Report confirmed: U.S. intelligence penetrated the heart of the Ecuadorian police force

Jean-Guy Allard


THE uprising against President Rafael Correa by a coup faction within the Ecuadorian police force is confirmed in an alarming report into the infiltration of this force by U.S. intelligence services published in 2008, which states how many members of the police departments were developing a “dependency” on the U.S. embassy in that South American country.

The report specifies that certain police units “have an informal economic dependence on the United States in terms of paying informants, training, equipment and operations.”


The systematic use of corruption techniques on the part of the CIA in order to secure the “good will” of police officers was exposed on many occasions by former CIA agent Philip Agee who, prior to leaving the agency, was assigned to the U.S. embassy in Quito.


In his official report, published at the end of 2008, Ecuadorian Defense Minister Javier Ponce revealed how U.S. diplomats dedicated themselves to corrupting police officers and also officers within the Armed Forces.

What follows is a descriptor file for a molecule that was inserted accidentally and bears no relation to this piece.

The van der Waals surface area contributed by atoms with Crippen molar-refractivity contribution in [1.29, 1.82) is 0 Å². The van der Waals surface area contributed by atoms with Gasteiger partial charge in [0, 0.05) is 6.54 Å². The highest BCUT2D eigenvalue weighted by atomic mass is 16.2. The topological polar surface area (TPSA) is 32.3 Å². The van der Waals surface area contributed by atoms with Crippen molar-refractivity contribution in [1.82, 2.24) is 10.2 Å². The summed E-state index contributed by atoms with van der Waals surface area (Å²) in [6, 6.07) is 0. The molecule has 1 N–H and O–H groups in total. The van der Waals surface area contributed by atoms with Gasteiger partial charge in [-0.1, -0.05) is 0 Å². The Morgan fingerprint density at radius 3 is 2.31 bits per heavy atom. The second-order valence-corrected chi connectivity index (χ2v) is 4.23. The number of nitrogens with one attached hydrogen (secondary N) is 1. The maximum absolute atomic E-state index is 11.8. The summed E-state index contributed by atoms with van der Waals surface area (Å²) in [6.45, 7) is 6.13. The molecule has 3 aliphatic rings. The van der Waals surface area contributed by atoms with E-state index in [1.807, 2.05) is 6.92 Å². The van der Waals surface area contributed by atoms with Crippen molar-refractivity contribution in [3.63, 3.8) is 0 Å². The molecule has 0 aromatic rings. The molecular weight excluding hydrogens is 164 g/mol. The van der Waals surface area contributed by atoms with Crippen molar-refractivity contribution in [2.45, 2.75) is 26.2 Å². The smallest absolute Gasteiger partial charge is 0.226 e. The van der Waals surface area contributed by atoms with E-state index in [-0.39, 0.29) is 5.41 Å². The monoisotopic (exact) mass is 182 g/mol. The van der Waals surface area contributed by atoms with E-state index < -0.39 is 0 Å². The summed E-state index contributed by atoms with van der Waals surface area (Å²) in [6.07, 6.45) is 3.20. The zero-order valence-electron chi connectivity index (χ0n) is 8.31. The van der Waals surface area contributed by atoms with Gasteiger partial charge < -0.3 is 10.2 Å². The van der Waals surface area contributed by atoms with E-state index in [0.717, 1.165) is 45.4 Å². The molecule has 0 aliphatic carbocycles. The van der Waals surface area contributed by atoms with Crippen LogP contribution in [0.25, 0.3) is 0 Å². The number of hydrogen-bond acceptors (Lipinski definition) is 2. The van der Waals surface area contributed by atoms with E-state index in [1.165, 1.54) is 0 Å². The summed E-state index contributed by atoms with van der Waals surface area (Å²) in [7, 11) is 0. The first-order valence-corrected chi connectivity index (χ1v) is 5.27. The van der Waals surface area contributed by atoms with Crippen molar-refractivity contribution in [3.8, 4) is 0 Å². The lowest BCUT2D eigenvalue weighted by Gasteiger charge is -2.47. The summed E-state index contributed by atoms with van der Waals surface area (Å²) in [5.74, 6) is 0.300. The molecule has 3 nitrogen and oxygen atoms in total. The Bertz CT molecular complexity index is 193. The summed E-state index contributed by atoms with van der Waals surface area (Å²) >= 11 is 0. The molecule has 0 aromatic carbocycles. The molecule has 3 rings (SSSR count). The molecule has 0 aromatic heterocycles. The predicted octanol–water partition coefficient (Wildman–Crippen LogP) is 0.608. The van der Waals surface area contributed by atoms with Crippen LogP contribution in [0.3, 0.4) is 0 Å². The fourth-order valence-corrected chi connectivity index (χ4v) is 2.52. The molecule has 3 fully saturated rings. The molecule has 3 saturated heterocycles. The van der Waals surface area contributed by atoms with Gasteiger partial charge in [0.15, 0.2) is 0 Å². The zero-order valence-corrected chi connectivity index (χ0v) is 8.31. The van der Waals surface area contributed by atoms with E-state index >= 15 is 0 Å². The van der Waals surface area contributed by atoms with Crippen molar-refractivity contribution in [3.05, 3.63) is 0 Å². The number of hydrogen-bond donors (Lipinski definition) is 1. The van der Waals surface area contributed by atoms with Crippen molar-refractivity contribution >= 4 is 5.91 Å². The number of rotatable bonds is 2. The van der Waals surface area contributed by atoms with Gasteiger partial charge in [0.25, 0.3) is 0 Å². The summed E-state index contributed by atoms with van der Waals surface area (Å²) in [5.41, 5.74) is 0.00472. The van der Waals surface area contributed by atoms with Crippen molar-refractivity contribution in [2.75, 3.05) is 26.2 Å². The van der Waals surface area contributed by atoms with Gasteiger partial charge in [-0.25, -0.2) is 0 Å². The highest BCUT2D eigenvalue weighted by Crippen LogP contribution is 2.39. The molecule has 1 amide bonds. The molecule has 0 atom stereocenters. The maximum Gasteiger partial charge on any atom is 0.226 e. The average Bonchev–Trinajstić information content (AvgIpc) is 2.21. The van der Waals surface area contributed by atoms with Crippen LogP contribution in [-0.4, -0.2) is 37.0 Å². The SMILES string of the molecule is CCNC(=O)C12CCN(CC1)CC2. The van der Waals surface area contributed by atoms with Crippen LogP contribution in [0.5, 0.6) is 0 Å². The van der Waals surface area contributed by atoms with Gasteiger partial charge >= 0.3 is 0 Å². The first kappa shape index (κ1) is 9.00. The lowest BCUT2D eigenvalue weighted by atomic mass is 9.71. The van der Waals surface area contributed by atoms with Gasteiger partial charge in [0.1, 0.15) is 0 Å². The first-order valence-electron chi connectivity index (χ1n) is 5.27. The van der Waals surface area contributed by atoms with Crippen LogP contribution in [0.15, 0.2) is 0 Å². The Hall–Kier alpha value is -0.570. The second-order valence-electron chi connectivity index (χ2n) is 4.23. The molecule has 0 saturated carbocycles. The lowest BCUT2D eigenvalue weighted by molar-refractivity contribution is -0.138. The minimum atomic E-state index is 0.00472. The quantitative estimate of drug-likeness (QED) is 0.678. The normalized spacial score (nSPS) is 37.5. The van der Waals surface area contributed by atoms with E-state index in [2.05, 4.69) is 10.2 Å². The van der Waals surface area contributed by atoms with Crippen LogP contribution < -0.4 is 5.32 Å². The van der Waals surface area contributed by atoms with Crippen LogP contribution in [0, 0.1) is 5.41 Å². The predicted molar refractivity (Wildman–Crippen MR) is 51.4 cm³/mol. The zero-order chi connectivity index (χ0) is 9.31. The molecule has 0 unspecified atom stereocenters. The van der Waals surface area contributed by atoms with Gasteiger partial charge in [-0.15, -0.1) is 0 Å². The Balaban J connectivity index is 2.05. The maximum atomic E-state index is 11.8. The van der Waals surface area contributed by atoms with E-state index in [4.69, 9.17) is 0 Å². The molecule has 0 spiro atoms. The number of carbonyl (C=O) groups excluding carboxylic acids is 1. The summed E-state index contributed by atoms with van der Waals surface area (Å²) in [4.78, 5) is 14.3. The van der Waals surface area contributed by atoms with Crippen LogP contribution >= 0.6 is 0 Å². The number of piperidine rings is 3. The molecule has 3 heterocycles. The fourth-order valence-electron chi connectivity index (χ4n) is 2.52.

Confirming that fact, the leadership of the Ecuadorian police force then announced it intended to sanction its agents who were collaborating with Washington, while the U.S. embassy declared the “transparency” of its support for Ecuador.


“We are working with the Ecuadorian government, the military and the police, for very important security purposes,” declared Heather Hodges, the U.S. ambassador in Quito.


However, the diplomat told journalists that she would make no comment “on intelligence issues.”


For her part, press attaché Marta Youth categorically refused to discuss the Ecuadorian government’s condemnations, which include the CIA’s participation in an operation with Colombia which resulted in the Colombian military attack against FARC guerrillas on Ecuadorian territory on March 1 of that year.


Army intelligence chief Mario Pazmiño was removed from his post for concealing information related to the attack on the FARC.


In the past few months, U.S. officials have appeared in Ecuador on the pretext of strengthening relations between Ecuador and the United States.


Arturo Valenzuela, assistant secretary of state for Western hemisphere affairs, traveled to Ecuador and met with President Correa with a view to securing a visit by Secretary of State Hillary Clinton to that country.


Valenzuela was accompanied by Todd Stern, “special envoy for climate change”, is also known for his affinity to the CIA.”



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